The American presence is gone in Afghanistan: Report
National security correspondent Jennifer Griffin, discusses the latest on the America’s military leaving Afghanistan on ‘The Five’
The U.S. Army’s XVIII Airborne Corps posted a photo of the last soldier to leave Afghanistan, as U.S. troops sped to finish evacuating the country before the Aug. 31 deadline.
“In awe of our Sky Dragon Soldiers,” the unit posted on Twitter. “This was an incredibly tough, pressurized mission filled with multiple complexities, with active threats the entire time. Our troops displayed grit, discipline and empathy. Below is a picture of the last Soldier to leave Afghanistan.”
The post attached a photo of Maj. Gen. Chris Donahue, commanding general of the 82nd Airborne Division, boarding a plane at night, marking the last soldier to depart from the country.
CENTCOM Commander Gen. Kenneth McKenzie announced Monday that the last U.S. service members had departed Afghanistan, ending America’s longest-ever military conflict at close to 20 years.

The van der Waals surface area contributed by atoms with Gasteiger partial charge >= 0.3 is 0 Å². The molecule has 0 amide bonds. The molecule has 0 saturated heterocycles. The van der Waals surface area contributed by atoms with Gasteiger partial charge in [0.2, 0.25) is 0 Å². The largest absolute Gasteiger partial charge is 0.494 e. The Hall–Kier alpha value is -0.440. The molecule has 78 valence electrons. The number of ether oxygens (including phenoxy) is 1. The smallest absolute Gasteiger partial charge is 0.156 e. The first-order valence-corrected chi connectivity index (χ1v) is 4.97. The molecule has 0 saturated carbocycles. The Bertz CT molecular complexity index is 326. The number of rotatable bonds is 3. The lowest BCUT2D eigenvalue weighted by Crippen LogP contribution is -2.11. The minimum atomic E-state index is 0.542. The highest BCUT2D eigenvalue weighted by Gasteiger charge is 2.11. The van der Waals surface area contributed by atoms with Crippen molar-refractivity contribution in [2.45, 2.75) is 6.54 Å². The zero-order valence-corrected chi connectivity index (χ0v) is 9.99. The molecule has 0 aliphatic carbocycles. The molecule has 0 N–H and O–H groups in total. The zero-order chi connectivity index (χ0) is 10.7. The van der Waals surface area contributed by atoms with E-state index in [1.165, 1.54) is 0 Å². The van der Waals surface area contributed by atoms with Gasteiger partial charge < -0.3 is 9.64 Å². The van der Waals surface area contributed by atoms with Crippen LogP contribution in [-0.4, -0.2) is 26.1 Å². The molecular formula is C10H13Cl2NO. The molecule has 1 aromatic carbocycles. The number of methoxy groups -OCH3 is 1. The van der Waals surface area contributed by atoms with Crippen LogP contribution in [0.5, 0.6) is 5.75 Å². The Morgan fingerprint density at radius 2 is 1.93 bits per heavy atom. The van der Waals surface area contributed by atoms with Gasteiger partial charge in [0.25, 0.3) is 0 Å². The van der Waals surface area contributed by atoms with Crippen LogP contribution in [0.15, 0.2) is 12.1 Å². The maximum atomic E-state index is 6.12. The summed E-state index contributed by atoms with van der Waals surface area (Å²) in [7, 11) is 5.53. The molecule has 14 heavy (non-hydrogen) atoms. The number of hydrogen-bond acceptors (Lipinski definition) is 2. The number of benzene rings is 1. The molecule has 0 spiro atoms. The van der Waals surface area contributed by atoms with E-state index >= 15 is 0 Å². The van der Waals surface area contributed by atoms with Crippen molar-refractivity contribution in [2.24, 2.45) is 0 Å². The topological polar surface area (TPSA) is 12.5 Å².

But the end of America’s involvement in the country still left questions to be answered, including the fate of possibly hundreds of Americans whom U.S. troops were forced to leave behind when they departed.
“There’s a lot of heartbreak associated with this departure,” McKenzie said. “We did not get everybody out that we wanted to get out.”
The military also left equipment behind, including the C-RAM (counter-artillery, artillery and mortar) system that was used to intercept rocket attacks, several armored Humvees, and some aircraft. McKenzie said that none of the equipment was still mission capable.
Threats from ISIS continued to loom over the evacuation up until the very end, though McKenzie said the U.S. deployed “overwhelming” airpower to help defend troops on the ground from another terrorist attack.
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